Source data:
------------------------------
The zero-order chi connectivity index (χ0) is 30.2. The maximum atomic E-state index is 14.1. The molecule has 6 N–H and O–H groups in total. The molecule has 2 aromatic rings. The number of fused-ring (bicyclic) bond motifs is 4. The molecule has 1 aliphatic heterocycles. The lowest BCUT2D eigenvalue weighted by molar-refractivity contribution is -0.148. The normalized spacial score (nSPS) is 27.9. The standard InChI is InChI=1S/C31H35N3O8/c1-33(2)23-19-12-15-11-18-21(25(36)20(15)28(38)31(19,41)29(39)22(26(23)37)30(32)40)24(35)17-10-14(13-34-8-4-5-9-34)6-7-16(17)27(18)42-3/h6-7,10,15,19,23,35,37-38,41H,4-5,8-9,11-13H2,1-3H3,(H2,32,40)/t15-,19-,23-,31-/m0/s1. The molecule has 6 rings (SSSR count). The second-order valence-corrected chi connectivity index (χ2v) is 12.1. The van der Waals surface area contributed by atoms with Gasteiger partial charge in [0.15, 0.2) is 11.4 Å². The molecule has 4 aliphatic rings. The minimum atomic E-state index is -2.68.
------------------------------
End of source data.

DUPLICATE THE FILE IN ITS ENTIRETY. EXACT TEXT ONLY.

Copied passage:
The zero-order chi connectivity index (χ0) is 30.2. The maximum atomic E-state index is 14.1. The molecule has 6 N–H and O–H groups in total. The molecule has 2 aromatic rings. The number of fused-ring (bicyclic) bond motifs is 4. The molecule has 1 aliphatic heterocycles. The lowest BCUT2D eigenvalue weighted by molar-refractivity contribution is -0.148. The normalized spacial score (nSPS) is 27.9. The standard InChI is InChI=1S/C31H35N3O8/c1-33(2)23-19-12-15-11-18-21(25(36)20(15)28(38)31(19,41)29(39)22(26(23)37)30(32)40)24(35)17-10-14(13-34-8-4-5-9-34)6-7-16(17)27(18)42-3/h6-7,10,15,19,23,35,37-38,41H,4-5,8-9,11-13H2,1-3H3,(H2,32,40)/t15-,19-,23-,31-/m0/s1. The molecule has 6 rings (SSSR count). The second-order valence-corrected chi connectivity index (χ2v) is 12.1. The van der Waals surface area contributed by atoms with Gasteiger partial charge in [0.15, 0.2) is 11.4 Å². The molecule has 4 aliphatic rings. The minimum atomic E-state index is -2.68.